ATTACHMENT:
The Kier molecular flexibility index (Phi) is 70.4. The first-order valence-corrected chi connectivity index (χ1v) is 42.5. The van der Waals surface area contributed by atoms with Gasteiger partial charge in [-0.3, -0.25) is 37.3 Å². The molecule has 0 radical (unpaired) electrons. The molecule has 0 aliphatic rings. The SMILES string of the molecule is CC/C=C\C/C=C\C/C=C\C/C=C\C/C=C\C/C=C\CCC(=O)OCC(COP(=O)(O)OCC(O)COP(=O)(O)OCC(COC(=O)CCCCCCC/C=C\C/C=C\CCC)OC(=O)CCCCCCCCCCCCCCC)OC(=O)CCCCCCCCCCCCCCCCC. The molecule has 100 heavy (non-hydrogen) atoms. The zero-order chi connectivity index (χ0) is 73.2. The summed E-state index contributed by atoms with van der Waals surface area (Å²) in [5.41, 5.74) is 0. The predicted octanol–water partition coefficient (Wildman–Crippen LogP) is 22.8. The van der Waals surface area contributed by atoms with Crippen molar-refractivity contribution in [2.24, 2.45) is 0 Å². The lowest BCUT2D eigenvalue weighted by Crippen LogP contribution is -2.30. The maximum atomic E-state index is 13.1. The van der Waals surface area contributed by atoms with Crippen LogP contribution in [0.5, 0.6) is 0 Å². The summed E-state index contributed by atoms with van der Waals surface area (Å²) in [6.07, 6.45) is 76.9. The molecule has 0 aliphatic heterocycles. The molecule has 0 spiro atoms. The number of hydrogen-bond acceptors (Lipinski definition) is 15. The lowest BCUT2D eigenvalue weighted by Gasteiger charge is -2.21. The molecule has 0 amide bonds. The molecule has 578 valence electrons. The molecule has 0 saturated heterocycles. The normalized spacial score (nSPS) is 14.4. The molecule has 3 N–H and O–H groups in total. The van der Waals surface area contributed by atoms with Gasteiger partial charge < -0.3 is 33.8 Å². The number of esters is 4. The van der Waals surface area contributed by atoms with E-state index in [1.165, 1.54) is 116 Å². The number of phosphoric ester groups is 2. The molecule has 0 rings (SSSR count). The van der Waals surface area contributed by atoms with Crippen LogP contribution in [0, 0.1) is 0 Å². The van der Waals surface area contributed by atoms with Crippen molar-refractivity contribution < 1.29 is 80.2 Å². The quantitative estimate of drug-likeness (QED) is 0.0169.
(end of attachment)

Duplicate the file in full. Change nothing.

The Kier molecular flexibility index (Phi) is 70.4. The first-order valence-corrected chi connectivity index (χ1v) is 42.5. The van der Waals surface area contributed by atoms with Gasteiger partial charge in [-0.3, -0.25) is 37.3 Å². The molecule has 0 radical (unpaired) electrons. The molecule has 0 aliphatic rings. The SMILES string of the molecule is CC/C=C\C/C=C\C/C=C\C/C=C\C/C=C\C/C=C\CCC(=O)OCC(COP(=O)(O)OCC(O)COP(=O)(O)OCC(COC(=O)CCCCCCC/C=C\C/C=C\CCC)OC(=O)CCCCCCCCCCCCCCC)OC(=O)CCCCCCCCCCCCCCCCC. The molecule has 100 heavy (non-hydrogen) atoms. The zero-order chi connectivity index (χ0) is 73.2. The summed E-state index contributed by atoms with van der Waals surface area (Å²) in [5.41, 5.74) is 0. The predicted octanol–water partition coefficient (Wildman–Crippen LogP) is 22.8. The van der Waals surface area contributed by atoms with Crippen molar-refractivity contribution in [2.24, 2.45) is 0 Å². The lowest BCUT2D eigenvalue weighted by Crippen LogP contribution is -2.30. The maximum atomic E-state index is 13.1. The van der Waals surface area contributed by atoms with Crippen LogP contribution in [0.5, 0.6) is 0 Å². The summed E-state index contributed by atoms with van der Waals surface area (Å²) in [6.07, 6.45) is 76.9. The molecule has 0 aliphatic heterocycles. The molecule has 0 spiro atoms. The number of hydrogen-bond acceptors (Lipinski definition) is 15. The lowest BCUT2D eigenvalue weighted by Gasteiger charge is -2.21. The molecule has 0 amide bonds. The molecule has 578 valence electrons. The molecule has 0 saturated heterocycles. The normalized spacial score (nSPS) is 14.4. The molecule has 3 N–H and O–H groups in total. The van der Waals surface area contributed by atoms with Gasteiger partial charge < -0.3 is 33.8 Å². The number of esters is 4. The van der Waals surface area contributed by atoms with E-state index in [1.165, 1.54) is 116 Å². The number of phosphoric ester groups is 2. The molecule has 0 rings (SSSR count). The van der Waals surface area contributed by atoms with Crippen LogP contribution in [0, 0.1) is 0 Å². The van der Waals surface area contributed by atoms with Crippen molar-refractivity contribution < 1.29 is 80.2 Å². The quantitative estimate of drug-likeness (QED) is 0.0169.